Lumbar Stenosis Overview  

Lumbar stenosis means narrowing of the spine in the lumbar (lower back) area.  Stenosis is a medical term for narrowing, which can occur in the central spinal canal (the middle portion of the spine that contains all the nerve roots in the lower lumbar spine) or the lateral recess or foreamens (which contains individual nerve roots)

Causes

Many of the lumbar stenosis cases we see Dallas, Irving, Red Oak, Plano, Southlake, Grapevine, Colleyville, Duncanville and throughout the DFW metroplex occur as a result of degenerative changes that is a combination of heredity, age and daily wear and tear.

Other causes can include:

  • Osteoarthritis
  • Rheumatoid or inflammatory arthritis
  • Congenital Stenosis
  • Spinal Tumors

The constellation of anatomic structures that cause lumbar stenosis are when the connective tissues called the ligamentum flavum get thicker, then facet joint disease called osteoarthritis leads to growth of bony spurs that push on the spine and then finally the intervertebral discs can push backwards into the spinal canal.

Symptoms

  • Numbness, weakness, cramping, or pain in the legs, feet, or buttocks. These symptoms get worse when you walk, stand straight, or lean backward. The pain gets better when you sit down or lean forward.
  • Stiffness in the legs and thighs.
  • Low back pain.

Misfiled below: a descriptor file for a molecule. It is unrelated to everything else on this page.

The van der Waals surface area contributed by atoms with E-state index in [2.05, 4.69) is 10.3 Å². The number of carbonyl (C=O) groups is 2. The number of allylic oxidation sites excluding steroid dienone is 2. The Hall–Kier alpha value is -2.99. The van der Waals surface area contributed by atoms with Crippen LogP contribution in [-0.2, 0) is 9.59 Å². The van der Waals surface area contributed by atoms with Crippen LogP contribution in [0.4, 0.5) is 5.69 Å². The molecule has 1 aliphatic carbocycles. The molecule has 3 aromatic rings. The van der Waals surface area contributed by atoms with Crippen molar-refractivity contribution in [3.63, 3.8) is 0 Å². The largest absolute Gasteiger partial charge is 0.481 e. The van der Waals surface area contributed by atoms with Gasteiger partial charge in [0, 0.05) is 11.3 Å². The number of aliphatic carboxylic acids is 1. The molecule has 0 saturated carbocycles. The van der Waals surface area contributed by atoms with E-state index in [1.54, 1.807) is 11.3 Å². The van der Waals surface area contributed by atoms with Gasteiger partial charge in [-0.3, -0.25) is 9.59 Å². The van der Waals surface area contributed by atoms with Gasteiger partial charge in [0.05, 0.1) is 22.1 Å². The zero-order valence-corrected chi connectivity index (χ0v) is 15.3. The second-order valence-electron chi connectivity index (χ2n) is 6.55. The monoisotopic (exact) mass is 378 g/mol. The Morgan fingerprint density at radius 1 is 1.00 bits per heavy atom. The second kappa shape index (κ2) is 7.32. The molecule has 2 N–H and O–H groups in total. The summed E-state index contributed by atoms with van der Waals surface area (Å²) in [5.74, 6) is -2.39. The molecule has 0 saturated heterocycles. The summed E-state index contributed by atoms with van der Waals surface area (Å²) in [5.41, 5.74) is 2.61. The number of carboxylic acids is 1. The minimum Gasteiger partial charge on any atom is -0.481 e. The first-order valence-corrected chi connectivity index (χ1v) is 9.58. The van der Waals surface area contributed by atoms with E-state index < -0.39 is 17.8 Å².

• In severe cases, loss of bladder and bowel control

Diagnosis

The diagnosis is first inferred from the history and physical examination that your doctor will first perform.  Plain x-rays will often show disc space narrowing as well as facet arthritis or enlargement.  An MRI scan or at times a CT myelogram in patients who cannot have an MRI will be used to complete the diagnosis and identify the exact levels and amount of compression. These diagnosis procedures can be scheduled with any of our expert spine surgeons at any of our office locations conveniently located to Dallas, Irving, Red Oak, Plano, Southlake, Grapevine, Colleyville and Duncanville.

Conservative Treatment

  • Physical therapy and/or exercises to help relieve pressure on the nerve root(s)
  • Medications, such as non-steroidal anti-inflammatory drugs (NSAIDS) to help reduce swelling and pain
  • Epidural steroid injections to reduce swelling in and around the nerves to decrease acute pain that radiates to the buttocks or down the legs

Surgical Treatment

  • Lumbar Laminectomy
  • XLIF- Extreme Lumbar Interbody Fusion

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